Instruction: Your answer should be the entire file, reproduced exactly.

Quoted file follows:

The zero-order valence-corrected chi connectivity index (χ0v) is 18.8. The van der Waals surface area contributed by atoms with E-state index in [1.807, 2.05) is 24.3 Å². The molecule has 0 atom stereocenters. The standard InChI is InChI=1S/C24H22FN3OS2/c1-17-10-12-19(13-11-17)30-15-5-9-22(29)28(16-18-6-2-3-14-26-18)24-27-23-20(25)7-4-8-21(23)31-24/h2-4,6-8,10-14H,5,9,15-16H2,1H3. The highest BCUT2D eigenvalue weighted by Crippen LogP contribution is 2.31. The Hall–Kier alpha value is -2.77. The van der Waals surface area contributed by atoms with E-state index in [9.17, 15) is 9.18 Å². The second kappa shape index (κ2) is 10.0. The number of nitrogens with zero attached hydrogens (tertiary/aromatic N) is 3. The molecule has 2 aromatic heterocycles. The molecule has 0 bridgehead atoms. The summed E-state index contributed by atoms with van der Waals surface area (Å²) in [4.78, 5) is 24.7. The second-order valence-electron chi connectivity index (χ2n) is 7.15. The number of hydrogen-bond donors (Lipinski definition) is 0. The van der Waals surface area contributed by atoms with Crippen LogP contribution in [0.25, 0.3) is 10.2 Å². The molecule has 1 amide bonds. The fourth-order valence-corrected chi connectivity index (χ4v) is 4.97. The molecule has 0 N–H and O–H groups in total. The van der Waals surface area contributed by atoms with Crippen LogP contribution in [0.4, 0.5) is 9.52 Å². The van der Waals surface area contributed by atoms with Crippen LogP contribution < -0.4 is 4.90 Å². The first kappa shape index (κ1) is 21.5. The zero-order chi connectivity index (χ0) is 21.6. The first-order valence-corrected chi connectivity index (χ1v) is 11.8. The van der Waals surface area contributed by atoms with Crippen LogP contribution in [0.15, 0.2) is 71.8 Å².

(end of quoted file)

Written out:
The zero-order valence-corrected chi connectivity index (χ0v) is 18.8. The van der Waals surface area contributed by atoms with E-state index in [1.807, 2.05) is 24.3 Å². The molecule has 0 atom stereocenters. The standard InChI is InChI=1S/C24H22FN3OS2/c1-17-10-12-19(13-11-17)30-15-5-9-22(29)28(16-18-6-2-3-14-26-18)24-27-23-20(25)7-4-8-21(23)31-24/h2-4,6-8,10-14H,5,9,15-16H2,1H3. The highest BCUT2D eigenvalue weighted by Crippen LogP contribution is 2.31. The Hall–Kier alpha value is -2.77. The van der Waals surface area contributed by atoms with E-state index in [9.17, 15) is 9.18 Å². The second kappa shape index (κ2) is 10.0. The number of nitrogens with zero attached hydrogens (tertiary/aromatic N) is 3. The molecule has 2 aromatic heterocycles. The molecule has 0 bridgehead atoms. The summed E-state index contributed by atoms with van der Waals surface area (Å²) in [4.78, 5) is 24.7. The second-order valence-electron chi connectivity index (χ2n) is 7.15. The number of hydrogen-bond donors (Lipinski definition) is 0. The van der Waals surface area contributed by atoms with Crippen LogP contribution in [0.25, 0.3) is 10.2 Å². The molecule has 1 amide bonds. The fourth-order valence-corrected chi connectivity index (χ4v) is 4.97. The molecule has 0 N–H and O–H groups in total. The van der Waals surface area contributed by atoms with Crippen LogP contribution in [0.4, 0.5) is 9.52 Å². The van der Waals surface area contributed by atoms with Crippen LogP contribution < -0.4 is 4.90 Å². The first kappa shape index (κ1) is 21.5. The zero-order chi connectivity index (χ0) is 21.6. The first-order valence-corrected chi connectivity index (χ1v) is 11.8. The van der Waals surface area contributed by atoms with Crippen LogP contribution in [0.15, 0.2) is 71.8 Å².